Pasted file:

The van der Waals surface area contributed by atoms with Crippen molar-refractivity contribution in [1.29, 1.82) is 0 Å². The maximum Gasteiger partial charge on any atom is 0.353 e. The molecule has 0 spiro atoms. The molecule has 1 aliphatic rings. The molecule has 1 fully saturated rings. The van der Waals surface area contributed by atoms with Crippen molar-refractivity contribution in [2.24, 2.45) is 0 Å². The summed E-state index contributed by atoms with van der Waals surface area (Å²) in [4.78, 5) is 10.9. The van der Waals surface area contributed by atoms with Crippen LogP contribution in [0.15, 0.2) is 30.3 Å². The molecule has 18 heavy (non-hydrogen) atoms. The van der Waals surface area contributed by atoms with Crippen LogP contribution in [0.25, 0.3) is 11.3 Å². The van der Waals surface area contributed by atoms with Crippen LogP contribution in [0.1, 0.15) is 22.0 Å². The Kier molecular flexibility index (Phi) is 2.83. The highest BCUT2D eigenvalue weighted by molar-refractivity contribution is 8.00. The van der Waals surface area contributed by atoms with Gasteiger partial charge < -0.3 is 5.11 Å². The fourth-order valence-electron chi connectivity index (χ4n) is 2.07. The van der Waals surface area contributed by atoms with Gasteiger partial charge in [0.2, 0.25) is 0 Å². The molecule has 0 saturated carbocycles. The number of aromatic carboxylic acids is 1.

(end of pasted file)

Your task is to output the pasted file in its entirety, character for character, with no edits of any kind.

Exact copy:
The van der Waals surface area contributed by atoms with Crippen molar-refractivity contribution in [1.29, 1.82) is 0 Å². The maximum Gasteiger partial charge on any atom is 0.353 e. The molecule has 0 spiro atoms. The molecule has 1 aliphatic rings. The molecule has 1 fully saturated rings. The van der Waals surface area contributed by atoms with Crippen molar-refractivity contribution in [2.24, 2.45) is 0 Å². The summed E-state index contributed by atoms with van der Waals surface area (Å²) in [4.78, 5) is 10.9. The van der Waals surface area contributed by atoms with Crippen LogP contribution in [0.15, 0.2) is 30.3 Å². The molecule has 18 heavy (non-hydrogen) atoms. The van der Waals surface area contributed by atoms with Crippen LogP contribution in [0.25, 0.3) is 11.3 Å². The van der Waals surface area contributed by atoms with Crippen LogP contribution in [0.1, 0.15) is 22.0 Å². The Kier molecular flexibility index (Phi) is 2.83. The highest BCUT2D eigenvalue weighted by molar-refractivity contribution is 8.00. The van der Waals surface area contributed by atoms with Gasteiger partial charge < -0.3 is 5.11 Å². The fourth-order valence-electron chi connectivity index (χ4n) is 2.07. The van der Waals surface area contributed by atoms with Gasteiger partial charge in [0.2, 0.25) is 0 Å². The molecule has 0 saturated carbocycles. The number of aromatic carboxylic acids is 1.